Etcher

Click the “Flash” button.

Etcher will now write the image to the USB drive and after the write process it will validate the drive.

When this is complete you should be able to boot into the live version of Manjaro Linux

Alternative Etcher Interface

Etcher

On some Linux distributions the Etcher interface is completely different.

If when clicking on the AppImage you see the screen to the left navigate to the downloads folder on your machine and drag the Linux ISO onto the window.

Alternatively click on the centre of the screen and a file explorer will appear and you can navigate to the downloads folder and select the Manjaro ISO file.

Inserting the blank USB drive automatically selects it as the device to write to but if you have more than one drive inserted you can select the correct drive from the drop down list.

Click “Write” to install Manjaro to the USB drive.

When the process is finished you should be able to boot into the live USB image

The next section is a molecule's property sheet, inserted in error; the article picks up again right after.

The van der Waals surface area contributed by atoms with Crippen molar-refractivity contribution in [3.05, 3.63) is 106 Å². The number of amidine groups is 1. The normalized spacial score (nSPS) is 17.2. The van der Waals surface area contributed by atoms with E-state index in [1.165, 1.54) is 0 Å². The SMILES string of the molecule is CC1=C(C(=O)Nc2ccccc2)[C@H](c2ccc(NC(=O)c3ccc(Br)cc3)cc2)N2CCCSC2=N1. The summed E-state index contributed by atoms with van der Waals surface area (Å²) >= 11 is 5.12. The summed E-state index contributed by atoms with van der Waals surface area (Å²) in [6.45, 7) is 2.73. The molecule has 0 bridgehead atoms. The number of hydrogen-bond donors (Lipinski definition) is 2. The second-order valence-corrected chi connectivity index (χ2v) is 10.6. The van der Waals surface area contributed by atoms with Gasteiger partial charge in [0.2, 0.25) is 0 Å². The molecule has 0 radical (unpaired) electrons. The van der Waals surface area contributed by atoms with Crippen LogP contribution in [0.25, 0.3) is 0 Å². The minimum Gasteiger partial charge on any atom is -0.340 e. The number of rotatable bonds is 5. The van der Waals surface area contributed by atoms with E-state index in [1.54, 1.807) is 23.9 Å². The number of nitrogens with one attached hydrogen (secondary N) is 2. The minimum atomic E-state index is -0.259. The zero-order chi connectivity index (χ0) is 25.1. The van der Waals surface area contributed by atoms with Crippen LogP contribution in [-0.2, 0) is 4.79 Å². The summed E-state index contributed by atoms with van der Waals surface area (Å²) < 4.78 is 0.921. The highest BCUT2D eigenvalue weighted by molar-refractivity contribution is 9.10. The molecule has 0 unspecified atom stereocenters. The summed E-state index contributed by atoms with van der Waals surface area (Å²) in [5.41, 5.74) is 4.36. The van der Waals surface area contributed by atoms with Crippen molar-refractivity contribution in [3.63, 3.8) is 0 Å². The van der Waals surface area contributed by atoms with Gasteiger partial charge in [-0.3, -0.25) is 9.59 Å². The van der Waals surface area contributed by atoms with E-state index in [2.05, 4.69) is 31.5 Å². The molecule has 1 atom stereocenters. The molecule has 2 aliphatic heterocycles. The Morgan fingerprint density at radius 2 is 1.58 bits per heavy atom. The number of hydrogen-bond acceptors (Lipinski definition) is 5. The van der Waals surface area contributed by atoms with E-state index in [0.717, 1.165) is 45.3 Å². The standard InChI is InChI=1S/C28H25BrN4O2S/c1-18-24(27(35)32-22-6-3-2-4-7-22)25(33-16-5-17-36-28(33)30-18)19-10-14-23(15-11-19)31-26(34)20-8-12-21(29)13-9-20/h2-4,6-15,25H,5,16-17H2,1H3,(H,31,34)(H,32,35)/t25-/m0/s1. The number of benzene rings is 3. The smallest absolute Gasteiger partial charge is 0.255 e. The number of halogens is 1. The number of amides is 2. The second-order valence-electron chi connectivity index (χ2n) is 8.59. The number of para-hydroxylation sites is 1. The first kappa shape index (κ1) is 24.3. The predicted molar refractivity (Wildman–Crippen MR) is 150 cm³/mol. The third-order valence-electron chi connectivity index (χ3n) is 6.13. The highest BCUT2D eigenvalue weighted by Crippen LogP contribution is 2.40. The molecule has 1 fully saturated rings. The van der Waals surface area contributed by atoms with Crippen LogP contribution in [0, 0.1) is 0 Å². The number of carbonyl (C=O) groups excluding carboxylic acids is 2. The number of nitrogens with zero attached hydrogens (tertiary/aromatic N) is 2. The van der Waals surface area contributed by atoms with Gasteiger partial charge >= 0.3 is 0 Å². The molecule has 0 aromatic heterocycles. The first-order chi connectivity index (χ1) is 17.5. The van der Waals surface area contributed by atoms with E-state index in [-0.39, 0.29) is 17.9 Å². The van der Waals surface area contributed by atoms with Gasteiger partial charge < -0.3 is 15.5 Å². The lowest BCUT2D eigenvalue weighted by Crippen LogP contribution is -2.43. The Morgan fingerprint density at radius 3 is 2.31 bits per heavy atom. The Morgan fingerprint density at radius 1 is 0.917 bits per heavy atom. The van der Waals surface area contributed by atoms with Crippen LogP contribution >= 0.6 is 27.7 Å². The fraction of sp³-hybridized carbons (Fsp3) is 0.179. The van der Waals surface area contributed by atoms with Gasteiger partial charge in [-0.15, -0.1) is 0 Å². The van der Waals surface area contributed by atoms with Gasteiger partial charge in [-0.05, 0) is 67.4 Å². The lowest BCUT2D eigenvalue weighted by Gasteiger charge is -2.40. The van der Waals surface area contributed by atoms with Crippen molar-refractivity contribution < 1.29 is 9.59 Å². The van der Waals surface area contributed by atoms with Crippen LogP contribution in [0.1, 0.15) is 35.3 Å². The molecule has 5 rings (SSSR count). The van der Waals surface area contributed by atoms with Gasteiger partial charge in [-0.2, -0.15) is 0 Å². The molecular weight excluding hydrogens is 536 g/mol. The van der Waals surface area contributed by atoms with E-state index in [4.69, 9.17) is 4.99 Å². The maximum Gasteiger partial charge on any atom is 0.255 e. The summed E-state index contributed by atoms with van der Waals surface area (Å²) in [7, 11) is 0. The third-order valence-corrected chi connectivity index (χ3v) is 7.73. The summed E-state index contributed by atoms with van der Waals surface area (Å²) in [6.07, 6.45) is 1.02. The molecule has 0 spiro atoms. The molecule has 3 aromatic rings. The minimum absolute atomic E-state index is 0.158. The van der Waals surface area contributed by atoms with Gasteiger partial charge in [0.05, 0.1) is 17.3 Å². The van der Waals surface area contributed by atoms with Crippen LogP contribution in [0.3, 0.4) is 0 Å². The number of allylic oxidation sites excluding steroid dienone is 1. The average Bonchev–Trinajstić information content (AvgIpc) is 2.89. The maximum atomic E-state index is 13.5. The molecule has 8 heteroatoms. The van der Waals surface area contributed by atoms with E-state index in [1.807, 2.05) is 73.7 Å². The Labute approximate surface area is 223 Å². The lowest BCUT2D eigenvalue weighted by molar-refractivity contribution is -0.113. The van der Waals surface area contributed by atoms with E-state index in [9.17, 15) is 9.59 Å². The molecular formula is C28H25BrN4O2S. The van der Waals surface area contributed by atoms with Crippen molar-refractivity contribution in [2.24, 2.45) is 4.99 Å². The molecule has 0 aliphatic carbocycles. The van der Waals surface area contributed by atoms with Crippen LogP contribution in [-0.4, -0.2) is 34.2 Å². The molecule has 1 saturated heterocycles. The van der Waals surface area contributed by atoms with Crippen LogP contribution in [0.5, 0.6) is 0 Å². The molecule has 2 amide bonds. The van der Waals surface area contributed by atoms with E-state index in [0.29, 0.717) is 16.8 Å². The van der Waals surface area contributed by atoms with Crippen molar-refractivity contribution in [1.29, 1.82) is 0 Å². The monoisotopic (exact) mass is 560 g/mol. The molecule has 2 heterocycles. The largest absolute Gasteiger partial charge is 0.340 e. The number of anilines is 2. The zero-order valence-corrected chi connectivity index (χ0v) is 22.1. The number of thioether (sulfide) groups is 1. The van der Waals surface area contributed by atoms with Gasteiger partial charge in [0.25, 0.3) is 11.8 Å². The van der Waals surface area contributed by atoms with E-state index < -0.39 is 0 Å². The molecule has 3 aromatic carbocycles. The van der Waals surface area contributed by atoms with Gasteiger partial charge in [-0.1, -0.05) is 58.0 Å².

Troubleshooting

After rebooting Manjaro doesn’t load from the USB drive

On some computers the system is designed to boot from the hard drive first and then the USB drive.

Reboot your computer and press the relevant function key in order to enter the boot menu of your computer:

Click here for a list of function keys for all popular makes and models

After entering the boot menu you should be able to choose the drive you wish to boot from.

Etcher isn’t working on Ubuntu (or Ubuntu based distributions)

There is a bug when running the appimage version of Etcher on Ubuntu.

Open up a terminal window (Press CTRL, ALT and T at the same time).

Enter the following command:

sudo apt-get install -y libgconf-2-4

If the above command doesn’t work then it means you don’t have the community repositories active. If this is the case search for software and updates and then when the application is running click on the checkbox for community repositories.

Click close and then allow the packages to be reloaded.

Then try the above command again.

(Click here for more information on this bug)